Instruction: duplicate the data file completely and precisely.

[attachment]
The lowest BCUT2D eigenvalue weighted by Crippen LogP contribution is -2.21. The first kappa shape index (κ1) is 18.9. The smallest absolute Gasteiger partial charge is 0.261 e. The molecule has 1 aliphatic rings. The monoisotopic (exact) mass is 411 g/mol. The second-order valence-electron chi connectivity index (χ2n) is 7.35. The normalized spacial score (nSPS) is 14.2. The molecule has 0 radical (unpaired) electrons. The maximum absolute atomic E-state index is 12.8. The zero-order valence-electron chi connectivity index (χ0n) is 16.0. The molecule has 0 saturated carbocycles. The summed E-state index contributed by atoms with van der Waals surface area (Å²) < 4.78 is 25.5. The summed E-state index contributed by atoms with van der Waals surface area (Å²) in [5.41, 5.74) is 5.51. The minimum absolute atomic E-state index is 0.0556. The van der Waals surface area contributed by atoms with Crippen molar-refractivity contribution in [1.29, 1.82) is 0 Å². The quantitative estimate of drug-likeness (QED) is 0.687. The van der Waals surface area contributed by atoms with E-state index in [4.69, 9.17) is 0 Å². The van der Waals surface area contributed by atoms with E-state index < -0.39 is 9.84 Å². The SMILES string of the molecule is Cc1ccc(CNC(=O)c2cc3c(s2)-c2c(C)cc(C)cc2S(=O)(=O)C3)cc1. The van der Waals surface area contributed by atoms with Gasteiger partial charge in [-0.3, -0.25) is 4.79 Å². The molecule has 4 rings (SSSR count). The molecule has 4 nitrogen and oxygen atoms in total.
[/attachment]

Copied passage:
The lowest BCUT2D eigenvalue weighted by Crippen LogP contribution is -2.21. The first kappa shape index (κ1) is 18.9. The smallest absolute Gasteiger partial charge is 0.261 e. The molecule has 1 aliphatic rings. The monoisotopic (exact) mass is 411 g/mol. The second-order valence-electron chi connectivity index (χ2n) is 7.35. The normalized spacial score (nSPS) is 14.2. The molecule has 0 radical (unpaired) electrons. The maximum absolute atomic E-state index is 12.8. The zero-order valence-electron chi connectivity index (χ0n) is 16.0. The molecule has 0 saturated carbocycles. The summed E-state index contributed by atoms with van der Waals surface area (Å²) < 4.78 is 25.5. The summed E-state index contributed by atoms with van der Waals surface area (Å²) in [5.41, 5.74) is 5.51. The minimum absolute atomic E-state index is 0.0556. The van der Waals surface area contributed by atoms with Crippen molar-refractivity contribution in [1.29, 1.82) is 0 Å². The quantitative estimate of drug-likeness (QED) is 0.687. The van der Waals surface area contributed by atoms with E-state index in [4.69, 9.17) is 0 Å². The van der Waals surface area contributed by atoms with E-state index < -0.39 is 9.84 Å². The SMILES string of the molecule is Cc1ccc(CNC(=O)c2cc3c(s2)-c2c(C)cc(C)cc2S(=O)(=O)C3)cc1. The van der Waals surface area contributed by atoms with Gasteiger partial charge in [-0.3, -0.25) is 4.79 Å². The molecule has 4 rings (SSSR count). The molecule has 4 nitrogen and oxygen atoms in total.